Ancestry UK

Queensland Street Day Industrial School, Liverpool, Lancashire

In 1883, the Liverpool School Board established the Queensland Street Day Industrial School Queensland Street, Edge Hill, Liverpool. The purpose-built premises were formally certified for operation on February 4th, 1884. Mrs Charlotte Parry, formerly in charge of the South Corporation Day Industrial School, was appointed superintendent. One of teachers at the South Corporation School, Miss M. Rigby, also transferred to Queensland Street.

An early inspection reported very positively on the new establishment and suggested that 'nothing could be more encouraging than the sight of these poor, neglected, and poverty-stricken waifs, swept out of the seething streets into an atmosphere of quiet and order, and humanizing instruction.' On a more prosaic level, it was noted that the school and class rooms were spacious and well ventilated, with every modern appliance. A large workroom was located on the upper floor, and was also used as an assembly and drill room. There were separate yards for boys and girls, and good baths and lavatories although the boys' lavatory appeared rather small.

Attendance at the School was encouraged by a system of rewards for regularity and punctuality. A small prize and distinction was offered to the most regular children and produced a very good effect. In its early months, the boys were employed in getting the building and premises into good order. Mat-making was then introduced. The girls were learning to knit and to sew, and to wash their own clothing, with a wash-house and laundry provided for this purpose. There was good singing, marching and drill.

On October 2nd, 1888, Miss Elizabeth Cregg succeeded Mrs Parry as superintendent.

An 1896 report noted that there was a small amount of mat-making, some coal sack-making, and wood-chopping for the school. From 20 to 30 boys attended a manual instruction centre once a week for about 2 hours. The girls did the housework and washing, learned to knit and sew, and about 20 receive special instruction in cookery from a properly qualified teacher. When desirable, children were licensed to work, and suitable situations were found for them. Musical drill with dumb-bells etc. was carried out regularly. There were good play-yards and sheds for recreation. The whole School spent a fortnight under canvas each year as the seaside. There were a few days of optional attendance at bank holiday times, and during the summer school holidays only morning attendance was insisted upon. A cantata was generally got up amongst the children at Christmas time. The general health had been good. Any case of illness that did arise was carefully treated at the neighbouring infirmary. A doctor visited the school once a month, and when sent for, as well as seeing children at their homes by request. Thanks to the Police Clothing Fund, Children's Aid Society, and some of the ordinary day schools, the children were kept fairly well clothed. By the kindness of private friends, a few prizes were given at Christmas. The school now dealt with some cases from the new areas recently included in the boundary of Liverpool. Generally the children were of a slightly better class than in the other Day Industrial Schools. Of those on licence, 12 (5 boys and 7 girls) were at work. and 35 (25 boys and 10 girls) were attending elementary schools. Unlike the other Board Day Industrial Schools in Liverpool, the majority of the children at Queensland Street were Protestants.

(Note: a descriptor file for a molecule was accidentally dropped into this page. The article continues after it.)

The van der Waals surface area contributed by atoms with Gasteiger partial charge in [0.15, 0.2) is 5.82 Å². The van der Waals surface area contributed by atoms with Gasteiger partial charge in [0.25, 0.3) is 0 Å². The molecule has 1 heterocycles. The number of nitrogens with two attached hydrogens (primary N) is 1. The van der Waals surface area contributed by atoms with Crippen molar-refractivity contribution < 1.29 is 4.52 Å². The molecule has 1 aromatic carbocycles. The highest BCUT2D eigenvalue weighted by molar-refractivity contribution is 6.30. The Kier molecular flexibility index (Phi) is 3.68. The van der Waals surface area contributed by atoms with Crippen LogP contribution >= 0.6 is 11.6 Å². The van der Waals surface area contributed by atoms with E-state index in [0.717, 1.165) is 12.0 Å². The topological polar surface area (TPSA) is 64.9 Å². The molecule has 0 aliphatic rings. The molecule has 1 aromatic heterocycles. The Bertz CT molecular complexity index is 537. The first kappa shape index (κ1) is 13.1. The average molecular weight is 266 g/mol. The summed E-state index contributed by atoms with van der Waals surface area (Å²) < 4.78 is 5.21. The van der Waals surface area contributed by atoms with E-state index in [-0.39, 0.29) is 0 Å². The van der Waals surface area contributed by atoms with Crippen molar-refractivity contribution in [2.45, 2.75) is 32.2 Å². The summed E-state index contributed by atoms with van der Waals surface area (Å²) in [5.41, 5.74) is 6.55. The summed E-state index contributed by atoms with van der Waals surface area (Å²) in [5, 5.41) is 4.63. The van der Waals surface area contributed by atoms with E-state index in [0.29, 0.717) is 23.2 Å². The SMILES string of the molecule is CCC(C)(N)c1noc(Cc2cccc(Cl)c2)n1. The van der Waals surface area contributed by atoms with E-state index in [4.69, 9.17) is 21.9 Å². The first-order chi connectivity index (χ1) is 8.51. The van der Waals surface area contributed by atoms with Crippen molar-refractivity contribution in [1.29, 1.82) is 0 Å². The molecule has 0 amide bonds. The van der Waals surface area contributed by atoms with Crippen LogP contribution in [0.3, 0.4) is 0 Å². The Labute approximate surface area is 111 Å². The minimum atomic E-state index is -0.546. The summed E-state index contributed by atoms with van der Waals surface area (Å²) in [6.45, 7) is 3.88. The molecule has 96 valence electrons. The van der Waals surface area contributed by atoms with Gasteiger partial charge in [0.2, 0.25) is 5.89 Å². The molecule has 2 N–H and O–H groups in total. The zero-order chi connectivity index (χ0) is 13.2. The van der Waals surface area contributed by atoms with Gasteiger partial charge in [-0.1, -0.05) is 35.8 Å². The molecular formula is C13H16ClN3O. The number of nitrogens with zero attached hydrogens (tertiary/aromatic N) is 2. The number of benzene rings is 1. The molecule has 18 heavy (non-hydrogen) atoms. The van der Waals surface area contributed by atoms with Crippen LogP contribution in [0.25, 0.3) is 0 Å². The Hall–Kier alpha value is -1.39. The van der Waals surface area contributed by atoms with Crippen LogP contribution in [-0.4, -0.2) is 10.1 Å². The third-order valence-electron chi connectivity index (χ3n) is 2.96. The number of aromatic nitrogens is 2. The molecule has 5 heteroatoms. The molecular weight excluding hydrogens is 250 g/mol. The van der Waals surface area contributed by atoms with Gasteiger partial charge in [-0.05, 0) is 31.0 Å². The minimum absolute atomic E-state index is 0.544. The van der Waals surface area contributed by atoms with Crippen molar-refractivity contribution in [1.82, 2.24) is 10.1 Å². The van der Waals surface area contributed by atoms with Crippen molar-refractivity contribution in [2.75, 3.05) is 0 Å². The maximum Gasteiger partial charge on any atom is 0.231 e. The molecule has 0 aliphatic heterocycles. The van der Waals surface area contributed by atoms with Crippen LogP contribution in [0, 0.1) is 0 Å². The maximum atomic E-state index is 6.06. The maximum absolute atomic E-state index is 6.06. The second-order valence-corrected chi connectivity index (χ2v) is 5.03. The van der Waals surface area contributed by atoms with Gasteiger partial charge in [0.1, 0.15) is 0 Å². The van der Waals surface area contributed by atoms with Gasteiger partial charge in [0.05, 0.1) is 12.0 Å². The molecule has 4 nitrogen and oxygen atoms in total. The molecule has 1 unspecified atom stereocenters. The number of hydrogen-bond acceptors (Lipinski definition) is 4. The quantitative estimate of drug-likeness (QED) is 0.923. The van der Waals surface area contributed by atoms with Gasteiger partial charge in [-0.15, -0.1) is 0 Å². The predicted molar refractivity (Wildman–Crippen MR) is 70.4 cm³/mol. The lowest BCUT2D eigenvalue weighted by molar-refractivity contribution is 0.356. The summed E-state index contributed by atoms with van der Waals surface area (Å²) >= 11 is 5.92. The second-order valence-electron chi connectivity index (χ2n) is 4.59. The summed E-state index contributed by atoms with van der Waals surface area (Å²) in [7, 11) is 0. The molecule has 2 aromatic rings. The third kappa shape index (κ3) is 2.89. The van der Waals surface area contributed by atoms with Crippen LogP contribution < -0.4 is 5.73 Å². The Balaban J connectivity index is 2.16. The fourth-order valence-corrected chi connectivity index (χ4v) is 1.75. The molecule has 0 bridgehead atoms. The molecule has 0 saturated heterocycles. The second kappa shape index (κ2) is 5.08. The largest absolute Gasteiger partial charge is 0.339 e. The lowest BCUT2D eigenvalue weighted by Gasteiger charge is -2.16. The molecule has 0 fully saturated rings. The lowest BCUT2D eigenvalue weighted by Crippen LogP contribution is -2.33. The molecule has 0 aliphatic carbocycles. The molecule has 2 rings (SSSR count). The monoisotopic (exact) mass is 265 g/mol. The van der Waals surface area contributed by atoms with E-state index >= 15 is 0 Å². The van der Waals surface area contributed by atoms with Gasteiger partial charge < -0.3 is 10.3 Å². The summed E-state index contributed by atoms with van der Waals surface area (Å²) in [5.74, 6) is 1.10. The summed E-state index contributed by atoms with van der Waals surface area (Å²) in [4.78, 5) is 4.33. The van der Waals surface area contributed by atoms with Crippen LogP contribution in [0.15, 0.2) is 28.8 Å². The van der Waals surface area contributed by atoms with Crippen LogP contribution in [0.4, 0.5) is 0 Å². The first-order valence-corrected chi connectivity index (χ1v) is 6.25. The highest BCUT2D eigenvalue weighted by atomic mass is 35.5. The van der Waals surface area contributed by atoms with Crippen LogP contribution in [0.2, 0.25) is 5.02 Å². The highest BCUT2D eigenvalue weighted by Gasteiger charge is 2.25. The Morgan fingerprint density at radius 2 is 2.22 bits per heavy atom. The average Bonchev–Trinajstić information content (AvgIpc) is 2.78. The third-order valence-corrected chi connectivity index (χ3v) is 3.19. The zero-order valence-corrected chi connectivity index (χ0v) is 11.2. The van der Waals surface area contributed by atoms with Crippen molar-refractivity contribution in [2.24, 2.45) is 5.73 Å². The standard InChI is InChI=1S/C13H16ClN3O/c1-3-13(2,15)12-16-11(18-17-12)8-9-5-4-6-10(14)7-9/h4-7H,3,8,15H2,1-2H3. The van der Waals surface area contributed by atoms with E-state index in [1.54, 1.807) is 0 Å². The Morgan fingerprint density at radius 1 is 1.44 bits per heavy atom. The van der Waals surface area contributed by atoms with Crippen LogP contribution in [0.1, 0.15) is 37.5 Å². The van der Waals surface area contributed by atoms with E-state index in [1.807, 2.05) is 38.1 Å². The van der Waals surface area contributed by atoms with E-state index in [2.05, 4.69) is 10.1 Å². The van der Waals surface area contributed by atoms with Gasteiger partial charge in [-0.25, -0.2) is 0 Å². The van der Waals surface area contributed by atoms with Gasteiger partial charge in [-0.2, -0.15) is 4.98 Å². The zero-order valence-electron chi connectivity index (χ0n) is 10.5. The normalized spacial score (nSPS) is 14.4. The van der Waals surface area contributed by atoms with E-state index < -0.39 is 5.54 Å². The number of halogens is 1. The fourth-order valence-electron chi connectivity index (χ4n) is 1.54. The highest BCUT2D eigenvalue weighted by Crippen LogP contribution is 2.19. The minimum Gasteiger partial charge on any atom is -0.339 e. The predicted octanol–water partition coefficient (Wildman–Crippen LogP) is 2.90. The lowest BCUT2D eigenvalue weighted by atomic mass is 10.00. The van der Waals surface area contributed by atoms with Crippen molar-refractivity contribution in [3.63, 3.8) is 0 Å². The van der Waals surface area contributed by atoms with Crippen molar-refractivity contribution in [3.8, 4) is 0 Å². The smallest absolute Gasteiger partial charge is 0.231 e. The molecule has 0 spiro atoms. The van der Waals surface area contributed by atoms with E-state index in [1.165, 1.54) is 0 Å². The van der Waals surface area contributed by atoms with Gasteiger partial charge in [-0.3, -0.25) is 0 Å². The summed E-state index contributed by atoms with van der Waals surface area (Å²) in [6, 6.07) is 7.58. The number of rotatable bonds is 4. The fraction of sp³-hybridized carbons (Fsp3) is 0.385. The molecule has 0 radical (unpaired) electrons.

On June 5th, 1903, the School was re-certified with its capacity now set at 280 children aged from 5 to 12 years.

In 1920, Miss A. Willie was the School's superintendent.

The School ceased its role as an Industrial School as of 17th March, 1928, and became an ordinary day school. The building no longer survives.


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